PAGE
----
Lastly, remove the outboard cover to check the connections to the fuse block, where the cable comes into the outboard, and follow the connections to the starter relay and starter motor.
If that doesn’t help, set the anchor and call your towing service.
If the outboard slows down when starved for fuel, speeds up as it tries to compensate, slows again and finally stops, a fuel problem is the likely culprit. If your outboard alarm system works, you should get a “fuel restriction” warning.
First, examine the clip on the outboard’s fuel joint, where the fuel hose comes into the engine. The clip can come loose when the outboard is raised and lowered.
Next, check for water in your separator filter’s see-through plastic bowl. If you see separate water and fuel layers, open the bottom valve to drain the filter into a container. Pump the bulb, and try to start the motor. The bulb’s one-way valve allows fuel to flow only to the outboard. The process goes faster if you hold the bulb with the outboard side up.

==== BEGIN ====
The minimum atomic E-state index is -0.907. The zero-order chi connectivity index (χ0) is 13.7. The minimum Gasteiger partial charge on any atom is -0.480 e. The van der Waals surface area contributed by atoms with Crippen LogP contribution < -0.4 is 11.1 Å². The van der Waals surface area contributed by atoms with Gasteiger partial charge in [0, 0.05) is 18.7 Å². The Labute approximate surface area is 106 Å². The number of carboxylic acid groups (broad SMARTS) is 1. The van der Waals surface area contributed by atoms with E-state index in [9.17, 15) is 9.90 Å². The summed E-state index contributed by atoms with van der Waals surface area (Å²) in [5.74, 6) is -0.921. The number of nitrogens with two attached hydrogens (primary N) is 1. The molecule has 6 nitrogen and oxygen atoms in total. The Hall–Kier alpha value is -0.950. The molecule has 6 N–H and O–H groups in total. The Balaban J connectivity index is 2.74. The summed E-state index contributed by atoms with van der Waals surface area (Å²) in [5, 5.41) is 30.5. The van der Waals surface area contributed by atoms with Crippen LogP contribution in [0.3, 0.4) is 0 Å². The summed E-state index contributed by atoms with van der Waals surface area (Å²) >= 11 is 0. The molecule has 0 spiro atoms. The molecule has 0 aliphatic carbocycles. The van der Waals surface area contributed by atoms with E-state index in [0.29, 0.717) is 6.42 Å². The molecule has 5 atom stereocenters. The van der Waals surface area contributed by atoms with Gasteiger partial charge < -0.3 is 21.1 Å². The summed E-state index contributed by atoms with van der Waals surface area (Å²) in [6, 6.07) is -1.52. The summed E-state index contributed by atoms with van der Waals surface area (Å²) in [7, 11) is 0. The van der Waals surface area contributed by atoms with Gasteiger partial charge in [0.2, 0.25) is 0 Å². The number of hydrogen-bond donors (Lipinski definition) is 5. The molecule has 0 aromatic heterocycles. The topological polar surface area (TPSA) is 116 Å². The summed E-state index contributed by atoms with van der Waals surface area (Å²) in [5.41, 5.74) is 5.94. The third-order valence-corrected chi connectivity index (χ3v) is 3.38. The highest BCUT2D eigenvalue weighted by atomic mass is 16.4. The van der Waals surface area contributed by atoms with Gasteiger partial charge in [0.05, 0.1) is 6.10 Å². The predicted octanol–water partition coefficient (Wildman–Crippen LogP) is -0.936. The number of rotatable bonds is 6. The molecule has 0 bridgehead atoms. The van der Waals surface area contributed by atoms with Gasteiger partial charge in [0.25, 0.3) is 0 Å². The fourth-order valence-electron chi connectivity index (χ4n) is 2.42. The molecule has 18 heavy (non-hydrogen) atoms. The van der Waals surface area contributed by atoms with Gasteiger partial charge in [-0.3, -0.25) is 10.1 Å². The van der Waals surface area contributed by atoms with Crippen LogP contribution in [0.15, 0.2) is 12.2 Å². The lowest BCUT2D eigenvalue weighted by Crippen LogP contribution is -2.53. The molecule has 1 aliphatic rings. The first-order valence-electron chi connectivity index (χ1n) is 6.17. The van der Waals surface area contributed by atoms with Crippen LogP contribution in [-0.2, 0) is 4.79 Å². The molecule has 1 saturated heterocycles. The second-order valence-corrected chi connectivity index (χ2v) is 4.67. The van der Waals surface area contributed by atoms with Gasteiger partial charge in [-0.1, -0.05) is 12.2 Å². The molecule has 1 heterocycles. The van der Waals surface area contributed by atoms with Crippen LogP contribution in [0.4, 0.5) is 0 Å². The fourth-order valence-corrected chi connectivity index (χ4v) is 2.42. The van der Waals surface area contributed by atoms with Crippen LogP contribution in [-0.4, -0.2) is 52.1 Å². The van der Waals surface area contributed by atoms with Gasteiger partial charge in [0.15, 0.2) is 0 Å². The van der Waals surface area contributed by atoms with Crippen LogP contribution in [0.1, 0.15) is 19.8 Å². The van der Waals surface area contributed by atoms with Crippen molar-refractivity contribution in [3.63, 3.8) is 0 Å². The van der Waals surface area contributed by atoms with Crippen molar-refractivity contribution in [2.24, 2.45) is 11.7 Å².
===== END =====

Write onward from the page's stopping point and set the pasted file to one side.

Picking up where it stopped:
Next, check the outboard fuel filter. If you had water or gunk in your separator, it could have clogged your filter. You can take off the filter, usually a plastic cylinder in the gas line, and drain it (sometimes) by blowing into the front side. Remember which way it came out so you can put it back the same way. There should be an arrow to help you.
Next, you can check the fuel pump. Although you can’t do much to fix a broken fuel pump, you may be able to make it home. If you have an older carbureted motor, use your foot to pump the bulb, making it the fuel pump. This can also work on an injected outboard if the low-pressure pump is the problem.